By Hugh Courtney
Business schools have dual research missions. First, we must develop and disseminate cutting-edge research that shapes academic thought. Such research ensures that we are teaching timely, rigorous, and evidence-based concepts that advance management science. A business school that isn't built on a strong research foundation, on the other hand, may be too reliant on isolated "war stories," outdated theories and "collective wisdom" that is just plain wrong.
Our second mission is to have a significant, positive impact on business practice. We must translate this cutting-edge and often arcane academic research into relevant concepts, tools and frameworks that our students, alumni, and the business community at large actually use. There must be an active feedback loop between practice and research so that research programs and business tools are constantly evolving to address the most pressing business issues of the day.
Some argue that these two missions—producing rigorous research and having a profound impact on business practice—are in conflict. They claim that the academic research and business practice worlds are distinct, and that business schools should focus on one world or another. This is absolute nonsense.
Don't get me wrong. I appreciate how impenetrable the borders between academic research and business practice can often appear to be. In fact, Debra Shapiro, Brad Kirkman, and I argued in a 2007 Academy of Management Journal article that there are two "translation" issues that often prevent research from impacting practice. Some research is "lost in translation;" it addresses issues that are crucial to successful business practice but is communicated in a manner that only other academics can fully understand. Other research is "lost before translation;" it addresses issues that are not of interest to business practitioners.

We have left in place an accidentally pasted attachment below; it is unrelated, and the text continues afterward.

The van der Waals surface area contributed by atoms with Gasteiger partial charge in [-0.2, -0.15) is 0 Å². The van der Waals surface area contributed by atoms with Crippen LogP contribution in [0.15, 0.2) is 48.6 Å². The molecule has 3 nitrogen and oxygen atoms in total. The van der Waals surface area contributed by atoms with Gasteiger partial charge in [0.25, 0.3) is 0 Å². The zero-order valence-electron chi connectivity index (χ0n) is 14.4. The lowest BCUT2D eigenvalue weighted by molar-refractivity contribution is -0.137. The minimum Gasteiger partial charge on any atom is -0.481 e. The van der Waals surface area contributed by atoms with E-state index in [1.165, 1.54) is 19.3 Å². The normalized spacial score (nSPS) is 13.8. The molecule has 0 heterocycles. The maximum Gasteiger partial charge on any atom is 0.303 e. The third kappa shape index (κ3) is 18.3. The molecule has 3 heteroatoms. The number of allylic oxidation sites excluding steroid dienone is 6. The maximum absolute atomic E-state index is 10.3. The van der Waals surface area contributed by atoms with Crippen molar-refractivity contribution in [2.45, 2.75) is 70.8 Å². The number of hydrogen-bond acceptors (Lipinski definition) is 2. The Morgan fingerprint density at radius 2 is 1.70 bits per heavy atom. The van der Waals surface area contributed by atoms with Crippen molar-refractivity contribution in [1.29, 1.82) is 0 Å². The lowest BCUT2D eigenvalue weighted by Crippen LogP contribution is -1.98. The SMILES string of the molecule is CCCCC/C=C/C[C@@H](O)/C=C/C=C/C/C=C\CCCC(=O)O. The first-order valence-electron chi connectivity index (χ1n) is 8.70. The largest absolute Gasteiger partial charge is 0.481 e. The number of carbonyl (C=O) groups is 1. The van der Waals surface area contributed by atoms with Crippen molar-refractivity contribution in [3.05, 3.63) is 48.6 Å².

In diagnosing these translation problems, we also identified key levers for closing the research-practice gap. First, it is crucial that business schools be committed to "use-inspired" research. Such research may involve deep conceptual modeling and theory building so doesn't fit neatly into what we often think of as "applied research." Rather, no matter how the research is conducted, it is motivated by real business and societal issues that matter to practitioners. Use-inspired research is never lost before translation.
At the same time, it is crucial that research results get translated into practice. Many academics don't have the skill and/or incentives to communicate directly with practitioners. Both of these barriers can and should be addressed by business school deans. When one considers how much time and effort goes into publishing an article in a top-tier academic journal, it is absurd not to try to fully leverage that investment by taking the core insights and results and repackaging them for practitioner audiences. Faculty should be rewarded for doing so—especially if they publish in high-impact practitioner outlets such as the Harvard Business Review. In addition, they should be provided the editorial support necessary to successfully translate academic work. Finally, faculty should be encouraged to engage in select consulting and executive education projects—not merely to line their pockets, but rather to better define use-inspired research programs and develop their translation skills.
By setting the tone at the top and redirecting resources toward use-inspired research projects and incentivizing "translation" activities, deans can help ensure that their investments in faculty and research drive both academic thought and business practice. Our missions require that we do so.